Review: The Monologues of a Tired Nurse at the Lion and Unicorn Theatre

Stephanie Silver’s aim when she wrote The Monologues of a Tired Nurse was to give audiences “a brutally honest account of how it feels to work within the NHS in a understaffed, underpaid and emotionally draining time”. As a nurse herself, it’s a feeling she knows all too well, and though her characters are fictional, it’s clear throughout that the play is coming from a very personal place.

Brutal is an accurate word to sum up the show, which sees newly qualified nurse Emily grow gradually more and more dishevelled and distressed (not to mention covered in various unmentionable body fluids) as she realises actually being a nurse is considerably tougher than she expected. Her mentor, the older, wiser and much more experienced Sally, tries to toughen her up, not because she enjoys being mean, but because when you’re working in acute medicine, there’s no time to stop, worry, think (or eat, sleep, breathe…) – you just have to get on with it and hope for the best.

The play, directed by Simon Nader, makes a political statement about the increasingly limited resources available to the NHS, placing ever more pressure on the already stretched staff and putting patients’ lives at risk as a result. Stephanie Silver’s Sally has grown used to working under this pressure, but that doesn’t mean she’s okay with it – her monologues reveal a bitterness and world-weary honesty; if she could go back, she tells us frankly, she’d choose a different career. She’s done her fair share of crying over the years, but these days she just smokes and drinks, puts the tough days behind her and moves on, because she has no choice – if she breaks down, the patients will still be there needing help, and if she’s not there to offer it, then who will?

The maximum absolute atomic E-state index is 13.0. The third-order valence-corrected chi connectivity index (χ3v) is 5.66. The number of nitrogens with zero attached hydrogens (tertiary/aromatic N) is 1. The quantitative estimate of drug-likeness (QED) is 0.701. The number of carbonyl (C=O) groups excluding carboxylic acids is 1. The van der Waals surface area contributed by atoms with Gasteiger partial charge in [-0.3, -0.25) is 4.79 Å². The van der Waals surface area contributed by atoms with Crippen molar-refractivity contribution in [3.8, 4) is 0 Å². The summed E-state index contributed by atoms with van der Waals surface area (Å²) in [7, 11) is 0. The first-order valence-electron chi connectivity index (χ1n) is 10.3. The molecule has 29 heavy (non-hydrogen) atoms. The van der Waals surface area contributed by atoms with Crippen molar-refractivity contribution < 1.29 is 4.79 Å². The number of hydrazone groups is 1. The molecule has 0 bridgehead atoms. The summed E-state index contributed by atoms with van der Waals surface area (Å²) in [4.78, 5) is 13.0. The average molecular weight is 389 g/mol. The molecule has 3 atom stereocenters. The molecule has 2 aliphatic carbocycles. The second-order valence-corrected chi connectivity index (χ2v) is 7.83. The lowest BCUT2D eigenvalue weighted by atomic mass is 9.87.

Makenna Guyler’s Emily, on the other hand, is young and idealistic, and hers is a personal rather than political viewpoint. She went into nursing for a very specific reason, inspired by a traumatic family history and lingering sense of guilt, but her fear of cracking under the pressure means she repeatedly does just that. Despite her brave attempts to claim that getting a thank you from a patient makes the long hours and emotional turmoil all worthwhile, her bright smile begins to crack more and more frequently. The harsh fact of the matter is that at the end of the day, wanting to help – however desperately – may not be enough.